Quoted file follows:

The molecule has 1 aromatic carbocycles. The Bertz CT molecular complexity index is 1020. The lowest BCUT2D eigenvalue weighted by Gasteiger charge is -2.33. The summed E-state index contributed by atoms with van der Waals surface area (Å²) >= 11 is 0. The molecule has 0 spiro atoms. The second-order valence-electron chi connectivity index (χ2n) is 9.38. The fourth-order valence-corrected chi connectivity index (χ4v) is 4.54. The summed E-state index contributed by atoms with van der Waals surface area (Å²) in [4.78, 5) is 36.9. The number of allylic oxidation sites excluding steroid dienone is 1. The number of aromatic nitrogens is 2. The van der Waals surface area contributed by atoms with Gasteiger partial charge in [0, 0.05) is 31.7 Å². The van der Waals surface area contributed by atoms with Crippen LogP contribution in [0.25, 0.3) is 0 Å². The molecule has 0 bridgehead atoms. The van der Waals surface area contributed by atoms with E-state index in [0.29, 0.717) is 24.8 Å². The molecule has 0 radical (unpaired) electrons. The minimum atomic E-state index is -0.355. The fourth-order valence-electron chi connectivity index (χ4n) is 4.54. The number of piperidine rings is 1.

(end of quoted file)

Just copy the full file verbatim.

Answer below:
The molecule has 1 aromatic carbocycles. The Bertz CT molecular complexity index is 1020. The lowest BCUT2D eigenvalue weighted by Gasteiger charge is -2.33. The summed E-state index contributed by atoms with van der Waals surface area (Å²) >= 11 is 0. The molecule has 0 spiro atoms. The second-order valence-electron chi connectivity index (χ2n) is 9.38. The fourth-order valence-corrected chi connectivity index (χ4v) is 4.54. The summed E-state index contributed by atoms with van der Waals surface area (Å²) in [4.78, 5) is 36.9. The number of allylic oxidation sites excluding steroid dienone is 1. The number of aromatic nitrogens is 2. The van der Waals surface area contributed by atoms with Gasteiger partial charge in [0, 0.05) is 31.7 Å². The van der Waals surface area contributed by atoms with Crippen LogP contribution in [0.25, 0.3) is 0 Å². The molecule has 0 bridgehead atoms. The van der Waals surface area contributed by atoms with E-state index in [0.29, 0.717) is 24.8 Å². The molecule has 0 radical (unpaired) electrons. The minimum atomic E-state index is -0.355. The fourth-order valence-electron chi connectivity index (χ4n) is 4.54. The number of piperidine rings is 1.